Wall it off, make it go away

michael.dillon at bt.com michael.dillon at bt.com
Thu Sep 25 09:20:22 CDT 2008

> let's push this stuff back into the nation-states who sponsor 
> it and then use treaties to wall it off inside those places.

Let's not mince words. You want to wall off the Chinese and Russian
Internets because you believe that the reason so much cybercrime 
originates there is for political reasons (state sponsorship) rather
than economic ones. Have you ever visited these countries (Moscow 
and Beijing don't count) and seen how people live? There is a much
larger economic incentive than you can imagine. Using the exchange
rate figures from xe.com does not tell you how valuable an American
dollar is in those countries. You need to spend enough time in the
country to see how it costs to ride a bus, buy your lunch, etc.

In fact, cybercrime originates abroad because the economic incentive
is so great in those countries, and their level of technical education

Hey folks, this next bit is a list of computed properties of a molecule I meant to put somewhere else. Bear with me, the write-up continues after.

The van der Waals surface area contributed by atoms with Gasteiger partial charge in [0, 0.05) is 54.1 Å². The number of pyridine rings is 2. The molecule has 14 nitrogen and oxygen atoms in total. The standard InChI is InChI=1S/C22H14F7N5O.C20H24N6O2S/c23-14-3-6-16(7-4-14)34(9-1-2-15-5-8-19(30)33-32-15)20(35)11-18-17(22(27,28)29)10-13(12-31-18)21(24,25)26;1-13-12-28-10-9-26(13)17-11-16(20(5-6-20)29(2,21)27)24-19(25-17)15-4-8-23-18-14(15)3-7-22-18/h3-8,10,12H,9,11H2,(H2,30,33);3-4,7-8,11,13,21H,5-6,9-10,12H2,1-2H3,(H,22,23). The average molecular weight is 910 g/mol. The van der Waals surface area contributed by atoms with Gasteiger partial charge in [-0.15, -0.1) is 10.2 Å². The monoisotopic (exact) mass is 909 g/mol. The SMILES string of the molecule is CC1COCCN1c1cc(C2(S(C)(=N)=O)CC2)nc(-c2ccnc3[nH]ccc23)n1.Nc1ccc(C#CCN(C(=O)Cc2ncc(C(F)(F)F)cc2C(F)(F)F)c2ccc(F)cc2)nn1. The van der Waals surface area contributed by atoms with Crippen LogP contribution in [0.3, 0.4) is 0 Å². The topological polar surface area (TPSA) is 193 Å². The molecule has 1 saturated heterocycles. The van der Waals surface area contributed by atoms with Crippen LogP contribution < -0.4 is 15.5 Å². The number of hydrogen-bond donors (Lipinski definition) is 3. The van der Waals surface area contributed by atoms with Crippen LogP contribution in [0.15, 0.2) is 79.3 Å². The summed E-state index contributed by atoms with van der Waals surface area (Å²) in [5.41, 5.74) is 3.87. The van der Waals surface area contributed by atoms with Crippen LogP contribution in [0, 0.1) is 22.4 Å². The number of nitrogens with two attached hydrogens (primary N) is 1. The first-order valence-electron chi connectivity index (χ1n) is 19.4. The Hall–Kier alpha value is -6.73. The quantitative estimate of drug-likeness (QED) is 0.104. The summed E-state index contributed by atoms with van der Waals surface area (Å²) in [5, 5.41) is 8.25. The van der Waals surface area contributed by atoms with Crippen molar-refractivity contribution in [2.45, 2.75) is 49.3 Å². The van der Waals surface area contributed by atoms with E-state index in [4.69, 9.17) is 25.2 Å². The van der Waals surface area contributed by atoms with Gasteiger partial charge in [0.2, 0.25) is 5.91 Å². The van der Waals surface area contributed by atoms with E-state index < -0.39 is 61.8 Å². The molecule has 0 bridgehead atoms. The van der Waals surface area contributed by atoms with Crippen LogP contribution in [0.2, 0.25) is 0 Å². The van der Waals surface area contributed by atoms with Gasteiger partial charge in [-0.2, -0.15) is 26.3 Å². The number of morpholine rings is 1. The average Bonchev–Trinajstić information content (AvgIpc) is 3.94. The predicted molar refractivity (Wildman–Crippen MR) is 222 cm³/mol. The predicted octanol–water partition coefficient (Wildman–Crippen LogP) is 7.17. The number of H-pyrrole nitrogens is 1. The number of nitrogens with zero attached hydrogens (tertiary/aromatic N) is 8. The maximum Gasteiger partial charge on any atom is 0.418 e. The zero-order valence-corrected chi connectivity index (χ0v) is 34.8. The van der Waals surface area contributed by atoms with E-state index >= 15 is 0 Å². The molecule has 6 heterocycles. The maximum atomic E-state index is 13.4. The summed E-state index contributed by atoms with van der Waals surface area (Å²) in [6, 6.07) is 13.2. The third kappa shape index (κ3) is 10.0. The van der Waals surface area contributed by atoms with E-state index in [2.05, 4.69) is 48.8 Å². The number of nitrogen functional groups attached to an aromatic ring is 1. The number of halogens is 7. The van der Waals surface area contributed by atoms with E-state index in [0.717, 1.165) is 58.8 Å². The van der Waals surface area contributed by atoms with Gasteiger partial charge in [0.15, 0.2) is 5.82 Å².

is high enough that they can actually build the distributed software
systems that they need to drive the flow of hard cash.

Fiddling with router configs, or mail server configs, does not change
this. In fact, the economic incentive for a NANOG reader to block the
bad stuff is probably a lot lower than for the foreign bad guy to evade
your blocks. He will just route around your efforts.

Economic and legal problems should be fixed in the economic and legal 
system, not in network operations. People on this list would do more
good by supporting legal and economic efforts to fix the problem than
by tweaking their routers. Or by simply ignoring the problem because
it is a lot easier for law enforcement to hit a standing target.

In any case, I don't believe that nation states sponsor cybercrime. Bad
are found in every country and they will always act for their own
regardless of what laws or treaties may be put in place. Over the past
15 years, it has been shown that network vigilantism does not work. If
this just makes cybercriminals stronger by forcing them to evolve their
systems, and by weeding out the less intelligent ones.

--Michael Dillon

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